State lifts summer burn ban more than a week early
September 21, 2010
UPDATED — 11 a.m. Sept. 21, 2010
The state Department of Natural Resources has lifted the statewide burn ban on Tiger Mountain and other public lands earlier than expected.
The agency attributed heavy rainfall throughout the state for easing the summer fire danger. In addition, the September outlook from the National Weather Service Climate Prediction Center calls for cooler-than-normal temperatures and higher-than-normal precipitation.
The conditions allowed the ban to be removed before Sept. 30. Commissioner of Public Lands Peter Goldmark enacted the ban in July to reduce the number of wildfires caused by recreational fires on state lands.
The agency reminded people to continue to use caution with all potential fire sources, including tools, vehicles and camp stoves. Forest landowners can now conduct burning subject to the conditions outlined in their written burning permit, or under state rules for burning without a permit.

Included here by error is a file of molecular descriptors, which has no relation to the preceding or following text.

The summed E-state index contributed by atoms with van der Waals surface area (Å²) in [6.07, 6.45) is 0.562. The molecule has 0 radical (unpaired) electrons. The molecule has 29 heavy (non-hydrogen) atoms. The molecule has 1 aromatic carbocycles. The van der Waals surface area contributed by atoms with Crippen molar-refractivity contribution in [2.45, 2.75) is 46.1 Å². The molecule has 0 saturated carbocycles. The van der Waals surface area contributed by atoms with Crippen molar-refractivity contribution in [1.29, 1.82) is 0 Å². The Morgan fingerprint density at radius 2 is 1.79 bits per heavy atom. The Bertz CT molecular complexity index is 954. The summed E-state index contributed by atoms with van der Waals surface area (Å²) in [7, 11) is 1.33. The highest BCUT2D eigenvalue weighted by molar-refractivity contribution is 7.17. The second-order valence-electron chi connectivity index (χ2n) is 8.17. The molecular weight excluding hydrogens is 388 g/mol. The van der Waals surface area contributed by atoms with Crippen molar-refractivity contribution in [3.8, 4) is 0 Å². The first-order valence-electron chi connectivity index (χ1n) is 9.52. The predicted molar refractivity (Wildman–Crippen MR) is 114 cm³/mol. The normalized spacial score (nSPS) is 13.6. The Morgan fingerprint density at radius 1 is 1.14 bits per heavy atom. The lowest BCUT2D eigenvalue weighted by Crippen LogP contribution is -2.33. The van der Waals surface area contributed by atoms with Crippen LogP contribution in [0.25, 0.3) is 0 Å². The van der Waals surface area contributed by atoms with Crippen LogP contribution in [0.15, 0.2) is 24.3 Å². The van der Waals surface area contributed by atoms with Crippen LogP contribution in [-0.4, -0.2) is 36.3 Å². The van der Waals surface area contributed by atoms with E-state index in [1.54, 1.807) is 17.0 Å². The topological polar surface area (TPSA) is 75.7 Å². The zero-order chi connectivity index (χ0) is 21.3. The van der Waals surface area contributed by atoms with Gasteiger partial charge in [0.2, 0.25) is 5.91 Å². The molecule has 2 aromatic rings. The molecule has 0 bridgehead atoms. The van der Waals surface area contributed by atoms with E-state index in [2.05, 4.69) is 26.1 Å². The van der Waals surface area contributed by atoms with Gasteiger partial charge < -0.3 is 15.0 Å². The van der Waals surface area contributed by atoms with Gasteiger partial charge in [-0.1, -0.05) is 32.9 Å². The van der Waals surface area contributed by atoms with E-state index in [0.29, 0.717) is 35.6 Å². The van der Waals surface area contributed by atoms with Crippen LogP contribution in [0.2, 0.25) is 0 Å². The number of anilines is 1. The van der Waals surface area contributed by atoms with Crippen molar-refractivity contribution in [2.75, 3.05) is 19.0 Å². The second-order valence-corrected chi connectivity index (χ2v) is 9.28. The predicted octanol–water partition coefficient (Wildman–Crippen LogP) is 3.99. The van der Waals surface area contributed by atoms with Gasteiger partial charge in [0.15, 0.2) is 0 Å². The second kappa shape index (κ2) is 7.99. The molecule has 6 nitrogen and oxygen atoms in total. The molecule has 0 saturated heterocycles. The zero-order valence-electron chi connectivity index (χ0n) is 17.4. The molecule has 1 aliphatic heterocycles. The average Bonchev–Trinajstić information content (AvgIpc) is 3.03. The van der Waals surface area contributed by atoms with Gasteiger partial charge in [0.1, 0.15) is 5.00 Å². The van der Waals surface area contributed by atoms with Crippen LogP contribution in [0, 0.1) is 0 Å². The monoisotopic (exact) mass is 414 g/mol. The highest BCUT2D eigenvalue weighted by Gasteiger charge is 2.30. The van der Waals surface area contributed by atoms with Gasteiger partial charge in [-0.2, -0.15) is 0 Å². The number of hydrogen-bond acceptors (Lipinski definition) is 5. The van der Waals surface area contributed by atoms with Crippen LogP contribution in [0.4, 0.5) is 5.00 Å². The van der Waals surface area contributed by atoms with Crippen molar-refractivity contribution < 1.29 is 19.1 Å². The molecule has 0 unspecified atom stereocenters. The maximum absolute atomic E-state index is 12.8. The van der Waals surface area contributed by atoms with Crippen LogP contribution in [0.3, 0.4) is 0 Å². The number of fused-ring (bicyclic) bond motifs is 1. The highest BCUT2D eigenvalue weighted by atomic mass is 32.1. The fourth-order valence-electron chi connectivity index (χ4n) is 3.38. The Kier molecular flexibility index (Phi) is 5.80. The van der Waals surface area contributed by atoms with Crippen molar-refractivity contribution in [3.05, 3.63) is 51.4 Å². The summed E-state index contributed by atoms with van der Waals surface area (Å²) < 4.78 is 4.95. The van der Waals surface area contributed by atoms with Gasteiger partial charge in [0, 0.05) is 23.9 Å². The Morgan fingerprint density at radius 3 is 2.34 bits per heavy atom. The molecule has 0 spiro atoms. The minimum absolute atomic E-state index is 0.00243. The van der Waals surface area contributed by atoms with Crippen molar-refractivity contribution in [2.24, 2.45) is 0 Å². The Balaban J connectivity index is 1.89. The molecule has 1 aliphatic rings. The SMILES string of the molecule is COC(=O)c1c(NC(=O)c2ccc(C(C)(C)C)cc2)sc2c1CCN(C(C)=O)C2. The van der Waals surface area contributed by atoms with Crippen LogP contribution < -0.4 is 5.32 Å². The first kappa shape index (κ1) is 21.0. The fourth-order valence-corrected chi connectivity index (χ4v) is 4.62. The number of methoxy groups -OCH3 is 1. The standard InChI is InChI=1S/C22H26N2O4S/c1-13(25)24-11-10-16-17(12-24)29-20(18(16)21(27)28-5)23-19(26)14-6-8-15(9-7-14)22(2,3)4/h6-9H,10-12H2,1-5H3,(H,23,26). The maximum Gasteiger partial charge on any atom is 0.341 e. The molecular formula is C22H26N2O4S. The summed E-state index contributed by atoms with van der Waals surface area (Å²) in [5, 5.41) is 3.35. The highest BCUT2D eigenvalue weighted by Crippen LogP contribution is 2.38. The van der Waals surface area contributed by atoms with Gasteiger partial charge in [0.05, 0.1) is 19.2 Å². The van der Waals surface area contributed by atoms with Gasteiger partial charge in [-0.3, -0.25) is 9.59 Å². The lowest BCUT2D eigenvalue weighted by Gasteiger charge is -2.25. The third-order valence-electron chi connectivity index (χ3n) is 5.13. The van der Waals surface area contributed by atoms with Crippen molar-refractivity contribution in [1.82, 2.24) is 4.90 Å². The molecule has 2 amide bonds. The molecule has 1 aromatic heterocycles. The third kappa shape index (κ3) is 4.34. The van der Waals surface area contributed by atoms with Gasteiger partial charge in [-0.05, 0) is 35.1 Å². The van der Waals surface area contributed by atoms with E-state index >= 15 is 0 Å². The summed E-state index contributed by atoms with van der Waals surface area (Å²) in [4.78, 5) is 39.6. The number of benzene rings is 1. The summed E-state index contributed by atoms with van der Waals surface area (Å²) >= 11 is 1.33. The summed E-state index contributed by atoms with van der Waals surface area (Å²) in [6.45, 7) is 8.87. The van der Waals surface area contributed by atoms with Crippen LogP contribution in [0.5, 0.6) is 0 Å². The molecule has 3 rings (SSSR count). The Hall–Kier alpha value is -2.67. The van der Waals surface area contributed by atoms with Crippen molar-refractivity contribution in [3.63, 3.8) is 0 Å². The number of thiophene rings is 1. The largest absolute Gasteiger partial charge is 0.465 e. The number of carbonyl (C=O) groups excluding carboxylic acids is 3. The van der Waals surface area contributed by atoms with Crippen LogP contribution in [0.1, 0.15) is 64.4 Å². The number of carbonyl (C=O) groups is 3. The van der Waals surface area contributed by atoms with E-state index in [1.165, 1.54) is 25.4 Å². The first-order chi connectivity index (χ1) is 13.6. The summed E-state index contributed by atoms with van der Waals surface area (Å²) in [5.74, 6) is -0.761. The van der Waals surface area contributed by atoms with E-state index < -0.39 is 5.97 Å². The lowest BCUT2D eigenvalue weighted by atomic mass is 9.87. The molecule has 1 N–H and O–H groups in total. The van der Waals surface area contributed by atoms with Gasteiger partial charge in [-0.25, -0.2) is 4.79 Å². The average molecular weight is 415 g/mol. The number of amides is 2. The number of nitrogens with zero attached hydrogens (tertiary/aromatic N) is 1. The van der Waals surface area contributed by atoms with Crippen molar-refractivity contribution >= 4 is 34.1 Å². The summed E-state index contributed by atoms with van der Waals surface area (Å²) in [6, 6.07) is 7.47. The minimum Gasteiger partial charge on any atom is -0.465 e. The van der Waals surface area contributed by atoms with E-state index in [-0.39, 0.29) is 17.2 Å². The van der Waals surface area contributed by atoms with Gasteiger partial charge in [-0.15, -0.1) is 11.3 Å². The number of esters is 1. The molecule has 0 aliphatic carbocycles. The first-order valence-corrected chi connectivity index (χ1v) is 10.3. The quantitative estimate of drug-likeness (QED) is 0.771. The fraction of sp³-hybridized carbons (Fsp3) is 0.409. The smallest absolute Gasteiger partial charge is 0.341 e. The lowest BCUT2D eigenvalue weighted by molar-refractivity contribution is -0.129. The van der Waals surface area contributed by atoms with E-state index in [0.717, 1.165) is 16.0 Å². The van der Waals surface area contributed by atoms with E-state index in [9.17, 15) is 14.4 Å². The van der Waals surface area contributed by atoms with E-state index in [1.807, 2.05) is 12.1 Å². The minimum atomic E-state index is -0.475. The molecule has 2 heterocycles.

The use of burn barrels in Washington is illegal.
In concert with Pierce, Kitsap and Mason counties, and the Department of Natural Resources, the King County Fire Marshal’s Office lifted a burn ban in areas outside the jurisdiction of the Puget Sound Clean Air Agency. The agency restricts burning in densely populated areas.
Burning in King County, outside of Puget Sound Clean Air Agency boundaries, requires a permit from a local fire district. The following regulations apply:
- Only natural vegetation can be burned. The fire shall not contain any rubber products, asphalt products, petroleum products, plastics, garbage, dead animals or other waste materials.
- People and equipment capable of extinguishing the fire shall be on the burn site and in attendance at all times.
- 50 feet of distance must be maintained between the burn pile and any structure or combustible material.
Call 1-800-552-3565 to learn more about Puget Sound Clean Air Agency boundaries.